The question of audience identification is one of the more complex aspects of Candy. There is a sense in which heroin and Candy and Dan’s love for one another creates a closed circuit, one that places the viewer on the outside. The film overcomes this difficulty by opening the story up to include Candy’s family. It's a welcome jolt to see that she matters to someone other than Dan. Their initial sense of denial gives way to helplessness at the situation. Tony Martin and Noni Hazelhurst, both excellent here, portray Candy’s uptight, bewildered parents. They find themselves completely out of their depth, fearful of appearing intrusive but nevertheless deeply concerned. Although the film generates a lot of sympathy for them it also manages in a few short scenes to paint a portrait of suffocating conservatism and family dysfunction.

Despite Armfield's background in the theatre, in almost every respect Candy is a cinematic film. If anything Armfield’s professional experience is reflected in the film's overall clarity. It's totally devoid of that awful staginess that marrs so many theatre directors' film efforts. Armfield, accustomed to the democratic nature of the stage, directs his actors with a sense of even-handedness. For the most part it helps shape the film’s rich and complex view of human nature. On occasion however, it feels as though he is unsure of how to best deploy the camera in suggesting interiority. At a crucial point in the story, just when Dan has begun to turn his life around and his relationship with Candy is deteriorating, the film briskly skirts the seismic changes taking place. It feels as though an opportunity has been lost to experience Candy's and particularly Dan’s, deep level of disappointment and hurt.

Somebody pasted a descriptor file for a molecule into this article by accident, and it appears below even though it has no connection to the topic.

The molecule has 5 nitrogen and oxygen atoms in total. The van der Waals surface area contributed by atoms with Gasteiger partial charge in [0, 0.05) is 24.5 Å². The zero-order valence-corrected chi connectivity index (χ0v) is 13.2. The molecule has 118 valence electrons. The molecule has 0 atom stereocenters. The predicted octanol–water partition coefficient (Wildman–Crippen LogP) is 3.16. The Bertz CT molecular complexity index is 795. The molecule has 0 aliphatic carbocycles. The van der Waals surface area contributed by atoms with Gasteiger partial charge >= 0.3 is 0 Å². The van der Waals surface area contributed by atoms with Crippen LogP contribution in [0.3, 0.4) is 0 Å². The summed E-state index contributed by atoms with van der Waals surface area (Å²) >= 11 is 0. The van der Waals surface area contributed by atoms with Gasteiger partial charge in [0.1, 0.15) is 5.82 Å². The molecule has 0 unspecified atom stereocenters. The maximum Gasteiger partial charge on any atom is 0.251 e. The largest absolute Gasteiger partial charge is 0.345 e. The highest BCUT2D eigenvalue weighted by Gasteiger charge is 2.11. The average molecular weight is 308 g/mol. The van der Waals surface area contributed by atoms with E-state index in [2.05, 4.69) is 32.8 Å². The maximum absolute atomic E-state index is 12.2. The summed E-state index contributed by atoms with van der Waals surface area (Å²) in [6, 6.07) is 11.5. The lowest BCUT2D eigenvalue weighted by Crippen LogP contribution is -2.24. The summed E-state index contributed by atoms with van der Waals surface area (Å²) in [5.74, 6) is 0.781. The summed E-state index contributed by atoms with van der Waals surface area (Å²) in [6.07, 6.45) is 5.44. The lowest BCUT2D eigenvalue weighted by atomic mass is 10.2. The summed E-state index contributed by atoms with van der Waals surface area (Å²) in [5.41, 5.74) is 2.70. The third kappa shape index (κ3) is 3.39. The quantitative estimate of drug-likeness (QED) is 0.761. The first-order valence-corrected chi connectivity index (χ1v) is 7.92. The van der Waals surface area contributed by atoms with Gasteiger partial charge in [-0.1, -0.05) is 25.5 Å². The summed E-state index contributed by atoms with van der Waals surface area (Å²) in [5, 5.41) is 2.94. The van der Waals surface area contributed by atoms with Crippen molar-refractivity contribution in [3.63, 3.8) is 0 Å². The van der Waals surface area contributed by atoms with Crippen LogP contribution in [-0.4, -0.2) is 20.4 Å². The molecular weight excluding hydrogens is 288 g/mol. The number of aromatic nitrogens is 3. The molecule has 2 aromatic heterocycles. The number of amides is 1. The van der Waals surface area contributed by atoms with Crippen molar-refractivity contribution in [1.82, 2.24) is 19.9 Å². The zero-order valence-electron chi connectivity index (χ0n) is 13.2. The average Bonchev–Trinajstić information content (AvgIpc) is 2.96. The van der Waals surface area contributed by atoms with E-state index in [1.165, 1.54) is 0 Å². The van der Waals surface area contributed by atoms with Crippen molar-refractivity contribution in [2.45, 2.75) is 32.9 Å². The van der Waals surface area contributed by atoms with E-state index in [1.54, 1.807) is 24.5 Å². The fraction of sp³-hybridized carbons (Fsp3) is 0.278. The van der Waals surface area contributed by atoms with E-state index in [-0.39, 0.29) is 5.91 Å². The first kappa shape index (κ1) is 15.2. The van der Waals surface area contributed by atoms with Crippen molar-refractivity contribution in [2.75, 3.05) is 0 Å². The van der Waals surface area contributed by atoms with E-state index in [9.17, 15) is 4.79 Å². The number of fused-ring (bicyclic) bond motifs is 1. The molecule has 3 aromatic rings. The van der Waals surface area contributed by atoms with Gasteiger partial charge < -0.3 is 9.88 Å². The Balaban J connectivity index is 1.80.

Minor quibbles aside, Davies and Armfield have fashioned a heart-breaking love story that manages to convey with an elegant simplicity and unerring directness the painful, heady experience of coming of age. The rush of drugs, the rush of love, they're the big notes, sure, and Candy covers that territory with candour. But it's the film’s ability to unearth the more complex emotions that underpin the intoxicating experiences of drug use and love that resonates most. In its many beautifully observed moments Candy shows the tenderness that can exist between 2 people even in the grips of addiction. The cost of Candy and Dan’s getting of wisdom is a deep sense of regret. It's in that final reckoning that Candy most powerfully reminds us of the responsibilities of love.

Candy, director Neil Armfield, writers Neil Armfield, Luke Davies, based on the novel by Luke Davies, Producer Margaret Fink & Emile Sherman, distributed by Dendy Films

Anna Zagala is a freelance writer based in Melbourne. She is in the process of writing a feature length film, Three Point Turn, and her book on the screenprinting design studio Redback Graphix will be released later in the year through the National Gallery of Australia.

RealTime issue #73 June-July 2006 pg. 17

© Anna Zagala; for permission to reproduce apply to [email protected]